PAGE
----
Originally Posted by bloodtalon View Post
    I am using this code now with the preset to veryfast.
    I was going to suggest you try the veryfast preset. It's about 3x faster than medium and usually gives slightly smaller files. The quality may be adequate, depending on the material. Veryfast loses a lot of noise/grain (and crf=23 is already bad at that) which can cause posterization artifacts, especially in dark areas. Moving edges will be a little rougher too. It's likely that neither of those issues will make much of a difference with lecture type material. But now you know what to look for.
    Yeah it's definitely one of the smallest file sizes I have seen. I dunno why but the original files had a lot of noise/grain so I am actually glad it reduced it. Not really looking for dark areas or movement but yes now that I know the concept, it's a lot easier to edit and work with in the future. Thanks!

    I just finished and the 800 GB library came down to 100! I am so glad. I did find out it terminated early because around 1/3rd of the files were actually .mov so I had to rerun the batch file with .mts changed to .mov in the first line. A quick google search seems to show there is no easy "or" operator in cmd though.

    Yeah it's an i7-4790K. You mean QS helps in weaker CPUs because it is less CPU intensive? Mine is pretty old, 4th gen...
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  11. Originally Posted by bloodtalon View Post
    it terminated early because around 1/3rd of the files were actually .mov so I had to rerun the batch file with .mts changed to .mov in the first line. A quick google search seems to show there is no easy "or" operator in cmd though.
    You can include multiple wildcards in a for loop:

    Code:
    for /R %%a in (*.mts *.mov) do ...
    But in this case you already processed the *.mts files so you want to use just *.mov in a second batch.

    Originally Posted by bloodtalon View Post
    Yeah it's an i7-4790K. You mean QS helps in weaker CPUs because it is less CPU intensive? Mine is pretty old, 4th gen...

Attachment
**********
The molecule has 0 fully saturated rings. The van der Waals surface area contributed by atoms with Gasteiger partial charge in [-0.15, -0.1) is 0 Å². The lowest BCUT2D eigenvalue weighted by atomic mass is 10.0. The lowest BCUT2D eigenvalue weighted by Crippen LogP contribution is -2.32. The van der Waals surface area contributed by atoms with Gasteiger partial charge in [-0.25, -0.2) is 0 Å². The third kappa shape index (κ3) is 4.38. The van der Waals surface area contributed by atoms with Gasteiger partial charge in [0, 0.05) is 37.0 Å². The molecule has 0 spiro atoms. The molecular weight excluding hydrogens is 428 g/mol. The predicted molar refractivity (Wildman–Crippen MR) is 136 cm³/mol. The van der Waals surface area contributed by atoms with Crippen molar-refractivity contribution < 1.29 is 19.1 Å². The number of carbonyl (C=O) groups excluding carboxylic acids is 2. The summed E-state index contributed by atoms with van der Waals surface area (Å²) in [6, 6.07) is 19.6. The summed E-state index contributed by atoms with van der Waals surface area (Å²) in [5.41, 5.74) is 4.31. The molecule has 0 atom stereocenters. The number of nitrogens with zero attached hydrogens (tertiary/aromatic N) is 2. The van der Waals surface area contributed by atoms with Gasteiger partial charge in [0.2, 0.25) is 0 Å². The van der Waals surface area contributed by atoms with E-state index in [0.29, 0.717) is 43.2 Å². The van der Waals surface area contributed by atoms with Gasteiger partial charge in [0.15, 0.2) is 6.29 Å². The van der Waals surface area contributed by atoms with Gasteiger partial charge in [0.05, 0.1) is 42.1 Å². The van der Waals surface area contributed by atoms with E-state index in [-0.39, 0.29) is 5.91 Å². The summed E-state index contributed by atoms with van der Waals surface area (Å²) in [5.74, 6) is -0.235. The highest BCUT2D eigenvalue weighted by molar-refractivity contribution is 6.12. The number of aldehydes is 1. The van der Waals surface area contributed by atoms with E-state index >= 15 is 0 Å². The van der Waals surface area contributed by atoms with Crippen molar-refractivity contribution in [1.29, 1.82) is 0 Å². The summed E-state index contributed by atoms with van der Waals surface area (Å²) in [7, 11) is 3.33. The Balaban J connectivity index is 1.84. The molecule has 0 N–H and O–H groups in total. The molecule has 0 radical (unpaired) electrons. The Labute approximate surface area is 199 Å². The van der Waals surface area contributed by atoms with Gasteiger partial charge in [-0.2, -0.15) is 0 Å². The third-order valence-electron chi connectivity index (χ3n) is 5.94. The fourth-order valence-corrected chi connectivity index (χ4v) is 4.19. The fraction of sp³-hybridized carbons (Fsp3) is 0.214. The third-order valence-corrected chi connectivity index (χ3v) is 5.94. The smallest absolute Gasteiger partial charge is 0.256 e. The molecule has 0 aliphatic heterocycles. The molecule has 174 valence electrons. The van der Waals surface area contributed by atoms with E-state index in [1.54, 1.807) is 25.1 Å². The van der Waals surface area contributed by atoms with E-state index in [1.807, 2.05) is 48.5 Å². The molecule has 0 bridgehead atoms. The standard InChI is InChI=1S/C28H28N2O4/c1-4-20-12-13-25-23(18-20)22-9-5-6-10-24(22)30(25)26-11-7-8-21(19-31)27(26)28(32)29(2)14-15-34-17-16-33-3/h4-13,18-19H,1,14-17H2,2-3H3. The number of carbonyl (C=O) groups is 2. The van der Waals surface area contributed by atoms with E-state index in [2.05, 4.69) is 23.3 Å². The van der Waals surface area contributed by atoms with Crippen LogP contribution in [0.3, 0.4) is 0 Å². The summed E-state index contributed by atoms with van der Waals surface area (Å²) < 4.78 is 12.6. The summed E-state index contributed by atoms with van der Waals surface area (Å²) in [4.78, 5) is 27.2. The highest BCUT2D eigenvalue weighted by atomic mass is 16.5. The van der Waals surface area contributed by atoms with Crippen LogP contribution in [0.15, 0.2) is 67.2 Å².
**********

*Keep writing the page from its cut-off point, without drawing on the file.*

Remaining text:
QS AVC encoding (depending on settings) might be a faster than x264/veryfast on your CPU. But it definitely will consume less power and the computer will probably run quieter while encoding. With a low end CPU (dual core, for example) it would make more of a difference.
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  12. Originally Posted by jagabo View Post
    Code:
    for /R %%a in (*.mts *.mov) do ...
    But in this case you already processed the *.mts files so you want to use just *.mov in a second batch.
    Thanks for that extension. I have saved it for the future but Yeah I just reran it with *.mov for the second batch and was done!

    Originally Posted by jagabo View Post
    QS AVC encoding (depending on settings) might be a faster than x264/veryfast on your CPU. But it definitely will consume less power and the computer will probably run quieter while encoding. With a low end CPU (dual core, for example) it would make more of a difference.
    I found my computer wasn't too loud or hot during the process and it went on for days. So I will probably stick to this for now. If I need faster, I can instead just change it to super or ultra fast.
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  13. I dunno why but the original files had a lot of noise/grain so I am actually glad it reduced it.
    It's common if it was shot indoor, in low light conditions, with a small sensor device.
    You could significantly reduce the size for a similar subjective quality by using Avisynth and a denoising filter.
    (Or perhaps ffmpeg has an embedded denoising filter ? If it does, how does it compare with Avisynth's filters ? When I asked about good denoising filters some years ago the main suggestions were SMDegrain and MCTemporalDenoise have better filters been developped since then ?)
    But it would be more complex, and it would significantly increase the encoding time, so if you're satisfied with the current outcome, don't bother.
    Last edited by abolibibelot; 15th Jul 2020 at 18:50.
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  14. Originally Posted by abolibibelot View Post
    I dunno why but the original files had a lot of noise/grain so I am actually glad it reduced it.
    It's common if it was shot indoor, in low light conditions, with a small sensor device.
    You could significantly reduce the size for a similar subjective quality by using Avisynth and a denoising filter.
    (Or perhaps ffmpeg has an embedded denoising filter ? If it does, how does it compare with Avisynth's filters ? When I asked about good denoising filters some years ago the main suggestions were SMDegrain and MCTemporalDenoise have better filters been developped since then ?)
    But it would be more complex, and it would significantly increase the encoding time, so if you're satisfied with the current outcome, don't bother.
    Haha Yeah I am more than satisfied with the speed and filesize reduction of the current settings. And those sound very complicated and since I don't care too much about video quality, I am not too irked to put in another week to it. Thanks for everything!